As Tottenham begin another campaign, we look back at their victory in the inaugural UEFA Cup of 1972 with the man that scored two goals in the first leg of the final, Martin Chivers.
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No team has secured more UEFA Europa League group points than, or scored as many goals as, Tottenham Hotspur, and as they begin another campaign it is worth remembering they made their first impact in the competition at the very start.
In 1971/72, the inaugural UEFA Cup final was between Tottenham and English rivals Wolverhampton Wanderers. England forward Martin Chivers got two goals for Spurs in the away first leg to earn a 2-1 lead, which they converted into a trophy thanks to a 1-1 draw back at White Hart Lane.
Chivers spoke to UEFA.com about his memories of the final, which came after a run that took in the more exotic climes of Iceland, France, Romania and Milan before the shorter trip to the English Midlands. We have highlights of that groundbreaking final in the video player above as well as Chivers' memories below – from the wives' disappointments to the drunken return from the first leg.
On their final opponents ...
"It was strange for our wives because our wives were promised an all-expenses-paid away trip to the final if we ever reached it. So they started dreaming of Madrid, Paris and Rome; and where did we finish? They weren't enamoured to go to Wolverhampton, no."
On the first leg ...
"I had a good record at Wolverhampton, at Molineux – I'd scored in the three previous trips there. So it was a happy hunting ground for me. And could I do it again, I kept thinking. Yes, I was confident I could do something."
On the first goal ...
"I never thought I might be making history for Tottenham, I didn't realise it was the first UEFA Cup final goal. But that was a good goal. The first one was a header, from a free-kick, maybe a little bit against the run of play, they obviously had more of the ball going forward. I remember having a few headers just before that in the first half which didn't go on target; I hit the post, I think, with a free-kick, that was about our only attempt at their goal. Then in the second half, lo and behold I rose up and headed that first goal, and I thought: 'I've done it again – at least I've got my record going.'"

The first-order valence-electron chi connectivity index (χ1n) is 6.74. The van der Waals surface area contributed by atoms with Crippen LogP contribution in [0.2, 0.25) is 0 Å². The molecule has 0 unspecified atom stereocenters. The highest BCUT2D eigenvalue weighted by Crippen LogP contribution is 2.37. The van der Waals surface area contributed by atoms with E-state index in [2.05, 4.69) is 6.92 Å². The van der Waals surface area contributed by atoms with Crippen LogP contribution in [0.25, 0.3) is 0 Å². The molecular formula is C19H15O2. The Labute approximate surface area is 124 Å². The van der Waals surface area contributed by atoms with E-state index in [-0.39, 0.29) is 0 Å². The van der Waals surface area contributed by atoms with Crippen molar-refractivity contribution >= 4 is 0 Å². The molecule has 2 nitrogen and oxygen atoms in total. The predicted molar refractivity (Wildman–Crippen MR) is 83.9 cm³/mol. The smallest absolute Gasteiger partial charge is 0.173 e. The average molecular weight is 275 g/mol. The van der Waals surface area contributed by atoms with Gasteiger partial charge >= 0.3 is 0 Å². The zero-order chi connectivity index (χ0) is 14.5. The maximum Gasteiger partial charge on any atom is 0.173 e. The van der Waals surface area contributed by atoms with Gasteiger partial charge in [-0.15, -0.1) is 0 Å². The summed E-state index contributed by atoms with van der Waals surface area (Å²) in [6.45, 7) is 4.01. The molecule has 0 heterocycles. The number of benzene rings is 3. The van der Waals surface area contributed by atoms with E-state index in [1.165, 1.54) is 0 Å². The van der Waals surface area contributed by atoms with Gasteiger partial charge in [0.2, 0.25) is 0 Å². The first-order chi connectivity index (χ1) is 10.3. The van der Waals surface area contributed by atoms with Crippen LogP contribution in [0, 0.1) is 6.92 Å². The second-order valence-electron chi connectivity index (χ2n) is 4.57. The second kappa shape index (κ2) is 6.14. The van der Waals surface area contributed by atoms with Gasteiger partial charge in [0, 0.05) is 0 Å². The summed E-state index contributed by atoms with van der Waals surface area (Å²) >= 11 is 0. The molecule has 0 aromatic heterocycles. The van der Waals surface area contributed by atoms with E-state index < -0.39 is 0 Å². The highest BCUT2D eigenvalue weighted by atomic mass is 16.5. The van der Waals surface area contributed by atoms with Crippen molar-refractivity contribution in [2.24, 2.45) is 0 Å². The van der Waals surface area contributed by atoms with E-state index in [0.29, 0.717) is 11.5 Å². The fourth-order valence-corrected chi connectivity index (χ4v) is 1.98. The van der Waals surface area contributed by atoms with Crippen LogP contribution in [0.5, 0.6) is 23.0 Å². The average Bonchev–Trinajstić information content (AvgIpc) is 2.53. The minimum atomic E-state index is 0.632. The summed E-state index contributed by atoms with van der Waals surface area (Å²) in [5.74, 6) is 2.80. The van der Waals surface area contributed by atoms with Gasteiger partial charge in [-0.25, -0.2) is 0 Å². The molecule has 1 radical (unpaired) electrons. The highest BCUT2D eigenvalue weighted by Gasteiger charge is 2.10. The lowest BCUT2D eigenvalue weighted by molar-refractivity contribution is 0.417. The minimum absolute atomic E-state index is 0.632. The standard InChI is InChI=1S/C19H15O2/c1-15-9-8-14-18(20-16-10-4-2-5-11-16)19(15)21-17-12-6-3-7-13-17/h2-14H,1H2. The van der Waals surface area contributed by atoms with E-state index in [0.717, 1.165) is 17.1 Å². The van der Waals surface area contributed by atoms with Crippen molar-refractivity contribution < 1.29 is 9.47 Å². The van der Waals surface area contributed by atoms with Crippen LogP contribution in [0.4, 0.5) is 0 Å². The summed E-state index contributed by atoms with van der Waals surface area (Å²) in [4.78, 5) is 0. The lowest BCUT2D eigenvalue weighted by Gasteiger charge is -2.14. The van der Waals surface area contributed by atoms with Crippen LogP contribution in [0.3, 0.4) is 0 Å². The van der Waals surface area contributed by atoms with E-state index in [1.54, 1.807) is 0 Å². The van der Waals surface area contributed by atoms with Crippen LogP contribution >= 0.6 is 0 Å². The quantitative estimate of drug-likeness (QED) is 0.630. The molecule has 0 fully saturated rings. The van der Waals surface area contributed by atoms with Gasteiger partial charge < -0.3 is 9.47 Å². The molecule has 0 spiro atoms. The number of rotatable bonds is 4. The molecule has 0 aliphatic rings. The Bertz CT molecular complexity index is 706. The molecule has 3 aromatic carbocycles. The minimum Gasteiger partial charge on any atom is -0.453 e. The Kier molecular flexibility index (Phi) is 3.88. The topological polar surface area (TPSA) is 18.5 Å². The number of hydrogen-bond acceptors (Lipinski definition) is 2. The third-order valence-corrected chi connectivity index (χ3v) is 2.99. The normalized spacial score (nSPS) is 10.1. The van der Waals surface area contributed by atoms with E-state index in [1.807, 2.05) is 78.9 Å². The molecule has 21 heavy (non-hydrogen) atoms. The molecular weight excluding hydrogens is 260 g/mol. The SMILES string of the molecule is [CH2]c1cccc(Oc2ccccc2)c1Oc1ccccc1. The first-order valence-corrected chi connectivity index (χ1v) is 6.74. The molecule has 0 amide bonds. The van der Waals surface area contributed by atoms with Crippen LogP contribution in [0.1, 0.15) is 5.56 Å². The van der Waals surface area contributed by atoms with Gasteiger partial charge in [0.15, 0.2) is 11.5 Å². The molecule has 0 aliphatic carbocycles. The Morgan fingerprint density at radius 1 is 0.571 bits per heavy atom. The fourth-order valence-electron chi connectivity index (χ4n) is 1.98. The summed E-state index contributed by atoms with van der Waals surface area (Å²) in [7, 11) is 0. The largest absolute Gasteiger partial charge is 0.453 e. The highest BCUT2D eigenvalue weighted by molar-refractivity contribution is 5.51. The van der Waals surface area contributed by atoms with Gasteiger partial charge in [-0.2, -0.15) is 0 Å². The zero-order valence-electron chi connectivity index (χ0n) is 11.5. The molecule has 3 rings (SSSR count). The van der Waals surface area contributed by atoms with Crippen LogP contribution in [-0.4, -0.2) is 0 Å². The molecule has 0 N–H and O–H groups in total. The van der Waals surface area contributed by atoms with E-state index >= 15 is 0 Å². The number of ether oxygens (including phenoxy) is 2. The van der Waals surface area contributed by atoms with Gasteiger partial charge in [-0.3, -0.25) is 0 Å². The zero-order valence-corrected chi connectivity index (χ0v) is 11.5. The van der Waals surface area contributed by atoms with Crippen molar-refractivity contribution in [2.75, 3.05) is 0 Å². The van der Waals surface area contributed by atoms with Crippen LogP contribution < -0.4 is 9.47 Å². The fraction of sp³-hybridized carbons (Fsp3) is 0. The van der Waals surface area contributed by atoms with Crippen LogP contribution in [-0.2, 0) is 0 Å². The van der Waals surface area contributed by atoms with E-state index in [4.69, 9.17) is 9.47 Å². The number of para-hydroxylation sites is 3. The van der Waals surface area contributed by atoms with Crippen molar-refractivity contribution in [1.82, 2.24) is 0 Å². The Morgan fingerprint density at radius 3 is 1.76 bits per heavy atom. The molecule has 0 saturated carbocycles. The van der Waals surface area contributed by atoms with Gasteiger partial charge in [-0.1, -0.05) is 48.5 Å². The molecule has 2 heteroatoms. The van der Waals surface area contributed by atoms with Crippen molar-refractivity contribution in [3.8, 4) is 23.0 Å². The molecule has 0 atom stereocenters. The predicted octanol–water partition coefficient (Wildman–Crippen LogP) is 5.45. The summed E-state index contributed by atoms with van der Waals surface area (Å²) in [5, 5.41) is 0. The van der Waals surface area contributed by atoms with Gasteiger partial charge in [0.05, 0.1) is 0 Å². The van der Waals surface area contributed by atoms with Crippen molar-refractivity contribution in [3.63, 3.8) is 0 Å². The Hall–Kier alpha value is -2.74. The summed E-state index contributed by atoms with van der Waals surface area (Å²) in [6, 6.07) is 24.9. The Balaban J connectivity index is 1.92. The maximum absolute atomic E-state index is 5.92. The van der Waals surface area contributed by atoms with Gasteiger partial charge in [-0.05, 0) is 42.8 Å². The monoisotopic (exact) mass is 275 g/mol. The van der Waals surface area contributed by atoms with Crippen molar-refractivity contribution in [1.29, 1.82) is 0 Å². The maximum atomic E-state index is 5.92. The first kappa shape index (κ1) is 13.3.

On the second goal ...
"I remember it so well. First of all, they had come back to 1-1. They had mugged us, you know, they caught us very cold, and [manager] Bill Nicholson would have been fuming on the line ... A couple of minutes from the end I picked the ball up around the halfway line, played a couple of passes, eventually got running with it towards their defence. Alan Mullery was screaming on my left for me to play it wide to him, because he had gone on an overlap, but I just kept going, and they didn't come towards me and I thought: well, to hell with it, there's only a couple of minutes left.
"I just unleashed the hardest shot I ever hit in my life. And I thought: if that's anywhere near the goal, that's going to trouble the goalkeeper. And it just flew in the back of the net. I don't think he had a chance. When you hit those old balls, you know the balls we used to play with, and it was wet on that evening, if you hit it hard it was like a missile. It was just fantastic."
After the first leg ...
"We got the bus to the station and then we got on the train. Bill Nicholson was just wonderful after the games – I remember in Milan we were at the training centre and he laid on a couple of cases of champagne when we got through. And with this game he couldn't stop us having a drink afterwards. We took the train back and we were sat in the station for half an hour or 20 minutes before John Pratt came on and said: 'Come on fellows, aren't you going to get off?' We all looked up and said: where are we? He said: 'We've been sat in the station for 20 minutes.' So we did celebrate on the train on the way home ..."
Second leg ...
"I thought, 'We have a very good chance now because Tottenham are so strong at home, especially in European games.' European games at Tottenham, the atmosphere out there was just electric. And we wore the all-white strip, which we always made a point of wearing in European games. And with that crowd behind us, I think it was the most exciting football we played in the early 70s. I think when you win 2-1 away you feel you have a very good chance. And once Alan Mullery popped up with that header and we had a two-goal cushion, we felt we had a great chance that we were going to win this cup.
"But then up pops David Wagstaffe, who hit a fantastic shot just before half-time. Yet we didn't start to worry, we were still pushing for another goal. We never went on the defensive, Tottenham, we were an attacking team, though we never did get that extra goal again to win 2-1. So it was close in the end."